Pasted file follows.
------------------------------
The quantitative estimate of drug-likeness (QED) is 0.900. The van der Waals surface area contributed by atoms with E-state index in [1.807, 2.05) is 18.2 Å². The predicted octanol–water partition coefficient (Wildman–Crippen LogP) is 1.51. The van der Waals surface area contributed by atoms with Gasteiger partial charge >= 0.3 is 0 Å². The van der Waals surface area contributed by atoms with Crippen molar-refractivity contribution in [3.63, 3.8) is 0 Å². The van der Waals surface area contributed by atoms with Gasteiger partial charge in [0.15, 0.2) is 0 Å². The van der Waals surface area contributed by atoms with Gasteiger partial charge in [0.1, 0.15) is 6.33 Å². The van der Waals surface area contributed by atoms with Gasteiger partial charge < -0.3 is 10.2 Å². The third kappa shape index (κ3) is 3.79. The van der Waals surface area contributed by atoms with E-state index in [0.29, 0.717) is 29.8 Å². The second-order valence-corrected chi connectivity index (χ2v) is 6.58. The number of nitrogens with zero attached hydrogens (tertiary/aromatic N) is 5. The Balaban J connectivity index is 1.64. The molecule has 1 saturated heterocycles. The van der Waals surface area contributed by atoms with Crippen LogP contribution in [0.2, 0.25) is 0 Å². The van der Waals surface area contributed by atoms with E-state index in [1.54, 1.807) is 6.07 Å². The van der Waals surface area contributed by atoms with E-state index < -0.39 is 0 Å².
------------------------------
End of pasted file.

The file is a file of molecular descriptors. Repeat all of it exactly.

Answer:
The quantitative estimate of drug-likeness (QED) is 0.900. The van der Waals surface area contributed by atoms with E-state index in [1.807, 2.05) is 18.2 Å². The predicted octanol–water partition coefficient (Wildman–Crippen LogP) is 1.51. The van der Waals surface area contributed by atoms with Gasteiger partial charge >= 0.3 is 0 Å². The van der Waals surface area contributed by atoms with Crippen molar-refractivity contribution in [3.63, 3.8) is 0 Å². The van der Waals surface area contributed by atoms with Gasteiger partial charge in [0.15, 0.2) is 0 Å². The van der Waals surface area contributed by atoms with Gasteiger partial charge in [0.1, 0.15) is 6.33 Å². The van der Waals surface area contributed by atoms with Gasteiger partial charge < -0.3 is 10.2 Å². The third kappa shape index (κ3) is 3.79. The van der Waals surface area contributed by atoms with E-state index in [0.29, 0.717) is 29.8 Å². The second-order valence-corrected chi connectivity index (χ2v) is 6.58. The number of nitrogens with zero attached hydrogens (tertiary/aromatic N) is 5. The Balaban J connectivity index is 1.64. The molecule has 1 saturated heterocycles. The van der Waals surface area contributed by atoms with Crippen LogP contribution in [0.2, 0.25) is 0 Å². The van der Waals surface area contributed by atoms with E-state index in [1.54, 1.807) is 6.07 Å². The van der Waals surface area contributed by atoms with E-state index < -0.39 is 0 Å².